Six Months After La Familia Bust, Dallas Boss Pleads Guilty to Meth Trafficking

Categories: Crime, News
lafamiliamoneydrugs.jpg
Kimberly Thorpe
Some of the drugs and money seized by law-enforcement officials in the fall of 2009
We were there in October of last year, when the Drug Enforcement Administration, the FBI, the I.R.S., the U.S. Secret Service and Texas Air National Guard -- and every other law-enforcing abbreviation -- showed off the guns, drugs and money hauled in after they busted up the meth-trafficking members of La Familia. The feds handed down their indictments in Project Coronado; Dallas DEA's James Capra branded the 80 who were rounded up as "just a group of drug-trafficking thugs who profit off the backs of addiction."

Today, the U.S. Attorney's Office sent word: One of the defendants indicted in October -- 37-year-old Ricardo Hernandez-Cruz, otherwise known as "Rica," of Dallas -- pleaded guilty in Dallas federal court to a single count of conspiracy to possess with the intent to distribute methamphetamine. Sentencing's set for summer, and he'll get a minimum of 10 years in prison and have to cough up a $4 million fine.

The entire release follows, but an excerpt from the plea agreement provides a glimpse into how the operation worked:
According to plea documents filed in the case, Hernandez-Cruz admitted that beginning in November 2008, a methamphetamine supply source in Mexico began importing multi-kilogram shipments of methamphetamine into the U.S. and that couriers delivered the methamphetamine to him and others in Dallas on a monthly basis.  Once the drugs arrived in Dallas, individuals maintained care, custody and control of the drugs at stash locations throughout north Texas.  Cruz routinely used his cell phone to negotiate the distribution and sale of methamphetamine with customers.
LEADER IN METHAMPHETAMINE (ICE) TRAFFICKING CONSPIRACY, RELATED TO MEXICAN LA FAMILIA DRUG TRAFFICKING CARTEL, PLEADS GUILTY

Defendant Charged in "Project Coronado" - Faces Life in Prison

DALLAS -- Ricardo Hernandez-Cruz, a.k.a "Rica," 37, of Dallas, pleaded guilty this morning before U.S. Magistrate Judge Paul D. Stickney to one count of conspiracy to possess with the intent to distribute methamphetamine (ice), announced U.S. Attorney James T. Jacks of the Northern District of Texas. Hernandez-Cruz admitted that during the time of the conspiracy, he distributed more than 500 grams of methamphetamine. He faces a maximum statutory sentence of not less than 10 years and up to life in prison and a $4 million fine. In addition, he will be required to forfeit a residence on Jester Avenue in Dallas. Sentencing is set for August 25, 2010, before U.S. District Judge Ed Kinkeade.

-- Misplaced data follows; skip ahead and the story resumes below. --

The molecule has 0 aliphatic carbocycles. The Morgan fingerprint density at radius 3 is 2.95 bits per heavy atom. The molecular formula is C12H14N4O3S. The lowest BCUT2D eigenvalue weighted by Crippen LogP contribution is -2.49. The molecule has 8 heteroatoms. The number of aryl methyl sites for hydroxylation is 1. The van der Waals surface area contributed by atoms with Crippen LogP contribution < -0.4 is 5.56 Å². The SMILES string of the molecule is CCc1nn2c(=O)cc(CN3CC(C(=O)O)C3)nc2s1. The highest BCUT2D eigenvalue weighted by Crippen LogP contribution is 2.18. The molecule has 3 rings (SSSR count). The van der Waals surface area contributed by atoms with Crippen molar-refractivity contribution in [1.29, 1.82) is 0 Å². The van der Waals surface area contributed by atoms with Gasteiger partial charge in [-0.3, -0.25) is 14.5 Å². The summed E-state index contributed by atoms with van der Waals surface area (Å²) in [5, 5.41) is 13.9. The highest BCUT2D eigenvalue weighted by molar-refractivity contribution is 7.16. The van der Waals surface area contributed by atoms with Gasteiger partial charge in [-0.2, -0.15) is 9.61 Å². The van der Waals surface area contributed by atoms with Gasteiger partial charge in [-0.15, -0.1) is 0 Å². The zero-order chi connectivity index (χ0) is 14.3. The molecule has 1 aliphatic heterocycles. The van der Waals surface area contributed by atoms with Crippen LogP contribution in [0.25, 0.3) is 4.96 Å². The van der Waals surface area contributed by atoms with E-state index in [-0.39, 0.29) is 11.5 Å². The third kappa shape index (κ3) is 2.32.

Hernandez-Cruz was arrested in October 2009 as part of the DEA-led "Project Coronado." In that operation, approximately 84 members of methamphetamine and cocaine trafficking cells associated with Mexico's La Familia cartel, based in the state of Michoacan, in southwestern Mexico, were arrested locally on charges outlined in 10 federal indictments and several complaints.

La Familia is one of the Mexican government's highest priorities in its battle against drug trafficking organizations. In a highly publicized incident last summer, members of La Familia launched a series of attacks against Mexican federal police officers and military members following the arrests of some of the cartel's high-level members, including Arnoldo Rueda-Medina, a.k.a. La Minsa and Miguel Angel Berraza-Villa, a.k.a. La Troca, resulting in the brutal murder of 16 federal police officers. Rueda-Medina and Berraza-Villa oversaw the shipments of cocaine and methamphetamine into the U.S. and coordinated the collection of drug proceeds in the U.S. for shipment to Mexico.